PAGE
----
If you can eradicate the problem - great. But it will be a very rare instance that you do. If you can reduce how often it happens, that's great too. But it doesn't necessarily help anyone for whom the problem is still very real. So, can you reduce the impact it has on them by limiting the severity? Graffiti is endemic and a nuisance but mostly harmless. However, when it is abusive, or singles out individual persons or groups, it can cause fear and distress. So you reduce the severity by tackling that graffiti first. However, if, like homicide, it's not always possible to prevent a problem from happening then get better at dealing with it. Have well-rehearsed contingency plans. Educate people. By all means, bring in knife control measures and keep the pressure on gang members to stop stabbing each other. But why not also teach them some first aid skills? It means that if the worst case scenario occurs, a life might be saved by handling the incident better. The final option of 'pass to a more suitable agent' isn't admitting defeat; it's simply acknowledging that some agencies or individuals may be in a better position to lead on tackling the problem. They may have specific knowledge, better resources, better training, different but more useful legal powers. And you can still work with them of course.
If you had a park nearby but were afraid to use it because aggressive drunks go there every afternoon and then fall asleep on the park benches ... what would you do? You've tried traditional methods like asking them to go or calling the police. But these people are locked into a lifestyle they find impossible to break free from, and they are often so drunk that any attempt at communication is fruitless.
So how about a solution that looks at all three sides of the triangle instead? How about firstly changing the design of the benches?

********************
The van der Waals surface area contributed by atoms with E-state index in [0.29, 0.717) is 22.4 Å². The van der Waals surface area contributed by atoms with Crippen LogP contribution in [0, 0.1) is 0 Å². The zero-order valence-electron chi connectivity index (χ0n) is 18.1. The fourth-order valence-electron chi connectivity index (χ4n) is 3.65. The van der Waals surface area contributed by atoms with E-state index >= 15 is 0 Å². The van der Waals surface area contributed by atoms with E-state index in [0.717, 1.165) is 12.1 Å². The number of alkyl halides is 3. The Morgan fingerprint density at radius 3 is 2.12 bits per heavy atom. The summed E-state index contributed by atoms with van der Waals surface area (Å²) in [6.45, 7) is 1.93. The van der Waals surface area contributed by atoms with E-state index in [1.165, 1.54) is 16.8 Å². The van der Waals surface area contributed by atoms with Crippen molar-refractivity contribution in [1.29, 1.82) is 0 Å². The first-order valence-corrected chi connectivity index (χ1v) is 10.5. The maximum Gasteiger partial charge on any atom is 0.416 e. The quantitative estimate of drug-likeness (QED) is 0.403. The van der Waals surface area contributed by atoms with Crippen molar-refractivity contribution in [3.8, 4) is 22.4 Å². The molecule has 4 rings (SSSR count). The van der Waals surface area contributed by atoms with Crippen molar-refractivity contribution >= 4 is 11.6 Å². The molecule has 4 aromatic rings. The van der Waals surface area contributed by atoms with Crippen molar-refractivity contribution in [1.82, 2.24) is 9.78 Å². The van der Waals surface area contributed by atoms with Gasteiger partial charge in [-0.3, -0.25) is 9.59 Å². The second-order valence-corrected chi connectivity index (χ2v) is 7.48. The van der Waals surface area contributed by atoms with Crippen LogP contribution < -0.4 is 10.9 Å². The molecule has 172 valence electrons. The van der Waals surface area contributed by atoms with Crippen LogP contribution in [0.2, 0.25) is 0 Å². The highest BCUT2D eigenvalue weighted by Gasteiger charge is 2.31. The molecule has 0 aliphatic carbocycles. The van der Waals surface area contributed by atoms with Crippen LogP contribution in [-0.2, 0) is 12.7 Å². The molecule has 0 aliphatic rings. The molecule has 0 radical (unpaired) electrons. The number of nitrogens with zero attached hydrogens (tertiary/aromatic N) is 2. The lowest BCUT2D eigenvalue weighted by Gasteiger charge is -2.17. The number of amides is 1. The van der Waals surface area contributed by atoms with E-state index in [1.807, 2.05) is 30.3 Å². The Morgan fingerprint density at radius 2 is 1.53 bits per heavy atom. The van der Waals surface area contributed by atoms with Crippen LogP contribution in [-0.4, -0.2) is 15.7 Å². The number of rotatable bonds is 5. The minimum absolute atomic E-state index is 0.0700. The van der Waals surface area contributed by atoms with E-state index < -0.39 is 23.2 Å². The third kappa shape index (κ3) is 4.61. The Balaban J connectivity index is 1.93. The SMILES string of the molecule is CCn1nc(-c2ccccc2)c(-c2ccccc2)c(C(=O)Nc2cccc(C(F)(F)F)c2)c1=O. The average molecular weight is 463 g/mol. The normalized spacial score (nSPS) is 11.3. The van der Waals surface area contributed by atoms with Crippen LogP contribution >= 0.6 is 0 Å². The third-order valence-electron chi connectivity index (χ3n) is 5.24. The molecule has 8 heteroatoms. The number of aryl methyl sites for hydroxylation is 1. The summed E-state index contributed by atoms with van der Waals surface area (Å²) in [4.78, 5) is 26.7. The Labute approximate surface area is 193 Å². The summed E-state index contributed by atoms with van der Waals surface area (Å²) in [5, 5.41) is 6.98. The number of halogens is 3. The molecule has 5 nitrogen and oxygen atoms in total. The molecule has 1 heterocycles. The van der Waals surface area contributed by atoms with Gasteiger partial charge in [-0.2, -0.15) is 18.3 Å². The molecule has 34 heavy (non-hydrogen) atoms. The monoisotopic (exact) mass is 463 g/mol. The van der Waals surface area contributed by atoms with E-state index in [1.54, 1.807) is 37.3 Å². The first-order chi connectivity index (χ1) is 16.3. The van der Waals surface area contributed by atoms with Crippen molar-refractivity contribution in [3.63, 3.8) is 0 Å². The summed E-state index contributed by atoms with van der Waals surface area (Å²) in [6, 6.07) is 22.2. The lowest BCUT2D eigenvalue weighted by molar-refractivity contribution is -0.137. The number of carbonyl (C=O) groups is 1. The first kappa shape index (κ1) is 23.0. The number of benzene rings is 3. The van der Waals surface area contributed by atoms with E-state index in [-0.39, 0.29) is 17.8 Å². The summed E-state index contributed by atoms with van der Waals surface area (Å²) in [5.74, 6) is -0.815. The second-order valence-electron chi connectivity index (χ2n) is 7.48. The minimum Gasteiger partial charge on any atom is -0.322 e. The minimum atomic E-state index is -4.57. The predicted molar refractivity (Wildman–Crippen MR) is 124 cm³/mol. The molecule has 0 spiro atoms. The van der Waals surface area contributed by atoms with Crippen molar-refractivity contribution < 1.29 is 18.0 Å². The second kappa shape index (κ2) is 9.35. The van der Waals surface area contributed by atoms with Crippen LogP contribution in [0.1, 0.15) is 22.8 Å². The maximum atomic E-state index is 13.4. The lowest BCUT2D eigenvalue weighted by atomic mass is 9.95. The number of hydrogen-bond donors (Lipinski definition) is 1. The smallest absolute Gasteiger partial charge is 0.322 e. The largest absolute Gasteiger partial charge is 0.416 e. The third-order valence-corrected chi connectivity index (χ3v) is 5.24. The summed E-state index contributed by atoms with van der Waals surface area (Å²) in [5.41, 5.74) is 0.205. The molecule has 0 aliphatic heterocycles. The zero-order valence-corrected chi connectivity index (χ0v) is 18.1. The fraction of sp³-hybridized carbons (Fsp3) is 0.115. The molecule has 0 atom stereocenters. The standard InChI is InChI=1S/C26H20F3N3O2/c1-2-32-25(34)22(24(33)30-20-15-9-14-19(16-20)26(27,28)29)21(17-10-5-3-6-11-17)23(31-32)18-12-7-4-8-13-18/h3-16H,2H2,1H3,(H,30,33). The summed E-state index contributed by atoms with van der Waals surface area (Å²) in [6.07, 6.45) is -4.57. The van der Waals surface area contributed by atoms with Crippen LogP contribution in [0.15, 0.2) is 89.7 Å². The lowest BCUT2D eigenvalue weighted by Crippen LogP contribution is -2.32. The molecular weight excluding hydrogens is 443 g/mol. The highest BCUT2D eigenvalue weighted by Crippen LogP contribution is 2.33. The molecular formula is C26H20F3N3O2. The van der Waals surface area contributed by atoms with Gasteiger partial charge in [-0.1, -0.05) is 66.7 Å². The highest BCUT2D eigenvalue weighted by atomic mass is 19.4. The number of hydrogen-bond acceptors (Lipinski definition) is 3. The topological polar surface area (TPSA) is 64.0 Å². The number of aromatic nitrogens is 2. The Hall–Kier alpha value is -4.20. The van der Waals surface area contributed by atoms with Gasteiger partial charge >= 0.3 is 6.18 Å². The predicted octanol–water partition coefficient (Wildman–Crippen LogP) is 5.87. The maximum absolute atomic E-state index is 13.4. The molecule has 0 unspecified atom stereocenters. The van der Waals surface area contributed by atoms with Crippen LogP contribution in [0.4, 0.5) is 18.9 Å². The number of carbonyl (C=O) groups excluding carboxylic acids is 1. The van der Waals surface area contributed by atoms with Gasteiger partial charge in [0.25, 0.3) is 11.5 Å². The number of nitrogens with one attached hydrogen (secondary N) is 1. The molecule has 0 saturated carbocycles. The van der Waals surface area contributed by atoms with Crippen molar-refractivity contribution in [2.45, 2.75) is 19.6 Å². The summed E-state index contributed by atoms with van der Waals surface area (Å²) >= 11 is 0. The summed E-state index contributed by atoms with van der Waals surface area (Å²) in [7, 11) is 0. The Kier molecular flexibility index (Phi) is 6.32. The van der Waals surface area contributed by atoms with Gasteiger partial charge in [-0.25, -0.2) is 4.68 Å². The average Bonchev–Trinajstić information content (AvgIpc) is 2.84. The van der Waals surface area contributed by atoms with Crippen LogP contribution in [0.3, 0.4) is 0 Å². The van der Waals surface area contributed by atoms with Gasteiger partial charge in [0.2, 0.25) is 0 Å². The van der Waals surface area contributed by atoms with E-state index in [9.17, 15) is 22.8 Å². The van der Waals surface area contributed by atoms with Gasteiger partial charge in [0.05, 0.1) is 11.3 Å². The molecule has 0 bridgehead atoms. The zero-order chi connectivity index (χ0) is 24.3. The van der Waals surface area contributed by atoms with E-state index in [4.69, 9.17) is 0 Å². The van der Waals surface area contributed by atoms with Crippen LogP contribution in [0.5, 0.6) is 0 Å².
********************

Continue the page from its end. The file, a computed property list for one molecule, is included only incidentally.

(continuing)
This doesn't disadvantage the lawful park users (victims) and the visual effect on the location in minimal. A lot of people probably wouldn't even notice the substitution. But the drunks will. Oh yes. Now they can't sleep on the benches any more and there's a good chance that they'll move on elsewhere.
But solving a problem is a very different thing to pushing it elsewhere. And just changing the environment is only changing one side of the triangle. If we think of these people - the offenders - as the victims too, then maybe we can work in partnership (I warned you about that word) with families, outreach workers, social services etc. to offer these unfortunates a way off of the Hellish merry-go-round that is their life. That's a complete solution. That's problem solving done properly.
So that's a very quick guide to the kind of work I did with just a few examples. The important things to take away are:
- Research the underlying causes of a problem - you have to understand why it happens, why it happens where it does, when it does, why people cause the problem and why certain people/objects become the targets.
- Identify the biggest and most solid pillars that support the problem continuing. Once you've done that you can design ways to knock those pillars down. Occasionally those methods are unorthodox, unusual, creative or unlikely ... but if they work and they're legal and they harm no one - do it! Remember, if everything else has been tried and failed, there are only the unorthodox, unusual, creative or unlikely things left to try.
- Go for the maximum impact ... but set realistic goals. You may not be able to eliminate the problem and if that's the target you set, you'll continuously fail. And consider, right at the start, how you're going to measure your success. If you can't prove that you've made a difference, you're going to have problems convincing people to try your ideas in the future.
I've barely scratched the surface here but, hopefully, it's given you a base upon which to build. I'm always contactable of course and I'm always up for coming to you to give talks.
And maybe I should get on and finally write that book ...
(i) This 'problem analysis triangle' was distilled out of the work of professors Marcus Felson and Lawrence E Cohen who developed Routine Activity Theory. When examining crime specifically, we would change the headings to Victim, Offender and Location ... but the same rules apply.
(ii) Developed by Professor John E Eck in his 1987 paper Problem-Solving: Problem-Oriented Policing in Newport News.